Clemson, S.C. (WSPA) – Clemson University School of Architecture is helping pave the way for the future of home building.
The students and faculty have been designing a puzzle-like, DIY construction system. It would make building sustainable and affordable structures quicker and quieter with fewer tools.
The “SimPly” method only uses pre-cut plywood and metal zip ties, instead of nails.
“We can go into a site and have a very light impact on it, stay there for a short period of time and get away. It is just changing the paradime of building and hopefully one that will let us see other opportunities come for other folks,” said Dan Harding, Clemson School of Architecture Associate Professor. “We are designing it to go out, not just stay in and that has been layered through from the beginning.”
The team can build a variety of products, from entire homes to the furniture inside them. The wood is carved in a factory, then marked for instructions for someone to build by themselves or with help within days.
“So not just paint or do other tasks like clean up a job site, but actually frame and construct the house themselves,” Harding added. “It is more of a system than just designing a shape.”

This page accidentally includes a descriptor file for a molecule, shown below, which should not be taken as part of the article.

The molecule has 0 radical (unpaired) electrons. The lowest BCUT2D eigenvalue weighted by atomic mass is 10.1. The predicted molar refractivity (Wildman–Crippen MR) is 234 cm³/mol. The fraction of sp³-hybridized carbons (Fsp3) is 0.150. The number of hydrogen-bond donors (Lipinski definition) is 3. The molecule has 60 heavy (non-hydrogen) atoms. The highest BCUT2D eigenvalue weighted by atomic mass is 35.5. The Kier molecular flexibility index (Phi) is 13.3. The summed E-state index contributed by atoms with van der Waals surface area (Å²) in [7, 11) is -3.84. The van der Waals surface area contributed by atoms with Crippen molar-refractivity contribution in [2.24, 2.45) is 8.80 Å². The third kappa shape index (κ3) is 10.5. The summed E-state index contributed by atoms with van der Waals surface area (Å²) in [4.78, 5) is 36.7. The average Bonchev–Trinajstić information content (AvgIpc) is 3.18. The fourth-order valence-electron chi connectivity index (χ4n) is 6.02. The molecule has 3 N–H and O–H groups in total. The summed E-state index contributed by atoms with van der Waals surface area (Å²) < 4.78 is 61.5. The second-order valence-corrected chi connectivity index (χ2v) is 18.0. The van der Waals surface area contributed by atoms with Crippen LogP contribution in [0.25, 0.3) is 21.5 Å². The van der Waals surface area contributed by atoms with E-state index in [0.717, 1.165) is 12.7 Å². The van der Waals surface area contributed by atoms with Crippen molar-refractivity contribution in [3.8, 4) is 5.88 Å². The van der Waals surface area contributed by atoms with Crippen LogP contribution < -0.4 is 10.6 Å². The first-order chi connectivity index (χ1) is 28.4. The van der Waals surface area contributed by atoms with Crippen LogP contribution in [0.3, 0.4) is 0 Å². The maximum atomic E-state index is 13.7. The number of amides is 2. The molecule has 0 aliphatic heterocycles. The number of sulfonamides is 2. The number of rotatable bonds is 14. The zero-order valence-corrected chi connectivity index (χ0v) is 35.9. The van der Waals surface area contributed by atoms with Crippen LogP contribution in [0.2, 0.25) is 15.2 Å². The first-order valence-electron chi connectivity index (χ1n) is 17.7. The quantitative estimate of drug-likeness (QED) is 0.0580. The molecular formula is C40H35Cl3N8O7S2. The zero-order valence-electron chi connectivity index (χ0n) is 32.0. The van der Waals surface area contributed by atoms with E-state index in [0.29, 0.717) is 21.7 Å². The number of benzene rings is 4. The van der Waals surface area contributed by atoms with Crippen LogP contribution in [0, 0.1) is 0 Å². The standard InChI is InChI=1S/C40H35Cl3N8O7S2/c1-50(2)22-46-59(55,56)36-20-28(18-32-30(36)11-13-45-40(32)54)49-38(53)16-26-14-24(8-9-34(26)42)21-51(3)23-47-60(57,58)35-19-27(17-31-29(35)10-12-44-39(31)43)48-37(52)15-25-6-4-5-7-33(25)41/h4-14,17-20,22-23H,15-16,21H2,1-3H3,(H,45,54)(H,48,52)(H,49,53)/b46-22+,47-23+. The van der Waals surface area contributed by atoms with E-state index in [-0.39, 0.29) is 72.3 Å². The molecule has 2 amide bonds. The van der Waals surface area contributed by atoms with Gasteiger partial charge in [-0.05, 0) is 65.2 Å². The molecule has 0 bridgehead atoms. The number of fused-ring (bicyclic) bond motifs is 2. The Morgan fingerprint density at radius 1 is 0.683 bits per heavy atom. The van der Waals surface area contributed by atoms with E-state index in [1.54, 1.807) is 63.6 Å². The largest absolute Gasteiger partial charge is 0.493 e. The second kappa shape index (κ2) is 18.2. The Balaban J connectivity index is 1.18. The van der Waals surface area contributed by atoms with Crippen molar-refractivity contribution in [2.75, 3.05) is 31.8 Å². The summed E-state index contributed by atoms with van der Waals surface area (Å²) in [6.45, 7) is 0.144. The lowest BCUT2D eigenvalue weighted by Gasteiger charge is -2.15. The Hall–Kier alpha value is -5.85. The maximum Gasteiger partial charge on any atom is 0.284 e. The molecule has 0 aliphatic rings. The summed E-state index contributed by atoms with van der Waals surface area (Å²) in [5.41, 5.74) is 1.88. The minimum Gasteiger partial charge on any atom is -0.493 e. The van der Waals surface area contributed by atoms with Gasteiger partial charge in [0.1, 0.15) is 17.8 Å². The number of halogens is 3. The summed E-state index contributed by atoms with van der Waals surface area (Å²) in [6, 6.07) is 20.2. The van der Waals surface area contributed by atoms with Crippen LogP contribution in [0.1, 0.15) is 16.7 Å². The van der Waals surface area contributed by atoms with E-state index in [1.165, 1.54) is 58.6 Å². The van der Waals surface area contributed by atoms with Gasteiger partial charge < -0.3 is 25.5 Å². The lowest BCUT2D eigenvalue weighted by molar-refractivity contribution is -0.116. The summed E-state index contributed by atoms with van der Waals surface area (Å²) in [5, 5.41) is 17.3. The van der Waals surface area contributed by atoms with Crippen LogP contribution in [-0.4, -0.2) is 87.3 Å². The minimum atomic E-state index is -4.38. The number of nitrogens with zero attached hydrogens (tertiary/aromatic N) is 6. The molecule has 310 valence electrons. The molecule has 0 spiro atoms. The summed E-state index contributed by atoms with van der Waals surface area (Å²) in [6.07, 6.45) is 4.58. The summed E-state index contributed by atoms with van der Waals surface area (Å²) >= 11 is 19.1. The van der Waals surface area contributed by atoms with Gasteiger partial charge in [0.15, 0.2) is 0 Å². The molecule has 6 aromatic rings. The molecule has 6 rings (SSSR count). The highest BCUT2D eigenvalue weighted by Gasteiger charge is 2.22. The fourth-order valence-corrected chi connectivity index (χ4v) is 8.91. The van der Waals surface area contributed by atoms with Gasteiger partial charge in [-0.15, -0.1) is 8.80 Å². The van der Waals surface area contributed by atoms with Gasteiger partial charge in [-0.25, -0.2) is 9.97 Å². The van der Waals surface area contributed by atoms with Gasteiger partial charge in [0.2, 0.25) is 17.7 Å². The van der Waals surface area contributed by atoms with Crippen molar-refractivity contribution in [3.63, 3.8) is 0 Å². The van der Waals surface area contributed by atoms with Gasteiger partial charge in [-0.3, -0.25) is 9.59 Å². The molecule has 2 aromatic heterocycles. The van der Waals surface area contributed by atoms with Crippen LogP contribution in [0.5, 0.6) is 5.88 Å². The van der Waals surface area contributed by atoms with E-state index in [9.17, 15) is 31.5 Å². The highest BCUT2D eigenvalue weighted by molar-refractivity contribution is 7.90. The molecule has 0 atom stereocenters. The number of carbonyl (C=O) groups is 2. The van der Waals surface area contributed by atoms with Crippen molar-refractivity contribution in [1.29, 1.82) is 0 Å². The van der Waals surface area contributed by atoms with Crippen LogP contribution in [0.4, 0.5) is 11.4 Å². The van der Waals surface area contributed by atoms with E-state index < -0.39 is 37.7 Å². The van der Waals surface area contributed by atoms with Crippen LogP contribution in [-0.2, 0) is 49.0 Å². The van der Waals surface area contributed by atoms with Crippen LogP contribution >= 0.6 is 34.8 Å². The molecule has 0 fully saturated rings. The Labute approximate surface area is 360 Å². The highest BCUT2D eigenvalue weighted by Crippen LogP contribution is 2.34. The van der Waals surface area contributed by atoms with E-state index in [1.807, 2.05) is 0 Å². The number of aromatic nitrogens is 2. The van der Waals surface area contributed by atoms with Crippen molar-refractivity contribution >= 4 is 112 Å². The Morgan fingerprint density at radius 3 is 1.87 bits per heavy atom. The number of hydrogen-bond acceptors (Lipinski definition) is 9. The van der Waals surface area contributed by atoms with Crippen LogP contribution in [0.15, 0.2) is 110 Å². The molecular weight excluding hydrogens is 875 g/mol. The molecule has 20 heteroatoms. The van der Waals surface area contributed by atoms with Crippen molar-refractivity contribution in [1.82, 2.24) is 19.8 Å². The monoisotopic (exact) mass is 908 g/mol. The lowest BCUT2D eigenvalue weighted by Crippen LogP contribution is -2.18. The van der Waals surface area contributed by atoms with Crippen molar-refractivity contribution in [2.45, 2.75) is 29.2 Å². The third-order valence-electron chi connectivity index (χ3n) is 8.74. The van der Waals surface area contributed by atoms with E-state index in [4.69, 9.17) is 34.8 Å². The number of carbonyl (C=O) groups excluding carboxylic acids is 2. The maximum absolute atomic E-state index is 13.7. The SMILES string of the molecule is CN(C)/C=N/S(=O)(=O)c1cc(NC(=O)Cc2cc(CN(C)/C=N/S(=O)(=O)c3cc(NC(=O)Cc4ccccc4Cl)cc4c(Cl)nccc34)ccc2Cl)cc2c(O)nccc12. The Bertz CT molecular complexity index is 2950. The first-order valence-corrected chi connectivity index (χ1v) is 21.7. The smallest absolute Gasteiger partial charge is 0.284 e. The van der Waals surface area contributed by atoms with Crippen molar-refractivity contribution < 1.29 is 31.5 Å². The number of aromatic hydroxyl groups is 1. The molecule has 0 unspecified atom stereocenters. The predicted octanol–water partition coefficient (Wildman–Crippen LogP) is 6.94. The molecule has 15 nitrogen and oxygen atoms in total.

The system has been presented in multiple countries. The school has seen interest from others to use their techniques to build transitional homes for homeless veterans, as community kitchens and in disaster areas, where quickly constructed shelters are needed.
School of Architecture Assistant Professor Dustin Albright said, “It is easy to assemble but it is also easy to disassemble, you just simply snip the zip ties, take it apart and you’re ready to go. That’s another game changer.”
Their design is also helping their students learn how to make safe, sustainable, affordable and environmentally friendly structures.
There is still work to be done on “SimPly”. One day soon they hope the system can be put on a public market, to help evolve communities in need.
“Can we build it in high winds? How can we build it cheaper? All of these different applications that are being presented, coming from the excitement around the project,” Harding explained.
There are already “SimPly” structures standing in Clemson and at the Crop Stop Community Kitchen in Greenville. The building helps crop owners better process harvests for farm-to-table foods.